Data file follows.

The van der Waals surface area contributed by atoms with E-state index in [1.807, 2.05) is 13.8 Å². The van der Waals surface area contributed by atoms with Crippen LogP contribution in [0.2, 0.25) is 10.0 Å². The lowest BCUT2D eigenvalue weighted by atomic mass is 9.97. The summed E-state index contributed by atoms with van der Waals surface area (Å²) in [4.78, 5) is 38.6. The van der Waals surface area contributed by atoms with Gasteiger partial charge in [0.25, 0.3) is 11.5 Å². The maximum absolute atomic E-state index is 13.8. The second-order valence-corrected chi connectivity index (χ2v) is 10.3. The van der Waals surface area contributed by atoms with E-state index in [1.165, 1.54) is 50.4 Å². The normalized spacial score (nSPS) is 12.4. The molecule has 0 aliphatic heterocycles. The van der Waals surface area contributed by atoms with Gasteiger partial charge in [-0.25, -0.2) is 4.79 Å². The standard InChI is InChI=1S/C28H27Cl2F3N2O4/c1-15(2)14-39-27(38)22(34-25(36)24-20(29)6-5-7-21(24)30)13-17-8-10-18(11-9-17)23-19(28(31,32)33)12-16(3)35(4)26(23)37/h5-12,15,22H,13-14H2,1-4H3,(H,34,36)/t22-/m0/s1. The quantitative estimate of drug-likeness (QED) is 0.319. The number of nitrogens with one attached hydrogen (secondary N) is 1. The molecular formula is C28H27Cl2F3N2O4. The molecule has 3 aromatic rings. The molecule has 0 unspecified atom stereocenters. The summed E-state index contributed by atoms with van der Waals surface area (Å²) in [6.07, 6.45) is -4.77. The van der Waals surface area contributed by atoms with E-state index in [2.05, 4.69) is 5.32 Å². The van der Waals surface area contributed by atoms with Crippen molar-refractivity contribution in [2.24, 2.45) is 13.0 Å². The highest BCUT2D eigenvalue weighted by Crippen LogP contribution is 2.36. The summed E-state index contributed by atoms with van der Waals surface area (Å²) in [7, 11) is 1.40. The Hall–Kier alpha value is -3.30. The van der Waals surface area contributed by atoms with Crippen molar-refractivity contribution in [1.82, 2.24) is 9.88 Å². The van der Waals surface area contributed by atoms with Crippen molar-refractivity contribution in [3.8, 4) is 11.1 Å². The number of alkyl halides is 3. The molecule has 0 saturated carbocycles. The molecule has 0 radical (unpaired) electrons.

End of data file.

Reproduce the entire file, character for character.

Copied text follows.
The van der Waals surface area contributed by atoms with E-state index in [1.807, 2.05) is 13.8 Å². The van der Waals surface area contributed by atoms with Crippen LogP contribution in [0.2, 0.25) is 10.0 Å². The lowest BCUT2D eigenvalue weighted by atomic mass is 9.97. The summed E-state index contributed by atoms with van der Waals surface area (Å²) in [4.78, 5) is 38.6. The van der Waals surface area contributed by atoms with Gasteiger partial charge in [0.25, 0.3) is 11.5 Å². The maximum absolute atomic E-state index is 13.8. The second-order valence-corrected chi connectivity index (χ2v) is 10.3. The van der Waals surface area contributed by atoms with E-state index in [1.165, 1.54) is 50.4 Å². The normalized spacial score (nSPS) is 12.4. The molecule has 0 aliphatic heterocycles. The van der Waals surface area contributed by atoms with Gasteiger partial charge in [-0.25, -0.2) is 4.79 Å². The standard InChI is InChI=1S/C28H27Cl2F3N2O4/c1-15(2)14-39-27(38)22(34-25(36)24-20(29)6-5-7-21(24)30)13-17-8-10-18(11-9-17)23-19(28(31,32)33)12-16(3)35(4)26(23)37/h5-12,15,22H,13-14H2,1-4H3,(H,34,36)/t22-/m0/s1. The quantitative estimate of drug-likeness (QED) is 0.319. The number of nitrogens with one attached hydrogen (secondary N) is 1. The molecular formula is C28H27Cl2F3N2O4. The molecule has 3 aromatic rings. The molecule has 0 unspecified atom stereocenters. The summed E-state index contributed by atoms with van der Waals surface area (Å²) in [6.07, 6.45) is -4.77. The van der Waals surface area contributed by atoms with E-state index in [2.05, 4.69) is 5.32 Å². The van der Waals surface area contributed by atoms with Crippen molar-refractivity contribution in [2.24, 2.45) is 13.0 Å². The highest BCUT2D eigenvalue weighted by Crippen LogP contribution is 2.36. The summed E-state index contributed by atoms with van der Waals surface area (Å²) in [7, 11) is 1.40. The Hall–Kier alpha value is -3.30. The van der Waals surface area contributed by atoms with Crippen molar-refractivity contribution in [1.82, 2.24) is 9.88 Å². The van der Waals surface area contributed by atoms with Crippen molar-refractivity contribution in [3.8, 4) is 11.1 Å². The number of alkyl halides is 3. The molecule has 0 saturated carbocycles. The molecule has 0 radical (unpaired) electrons.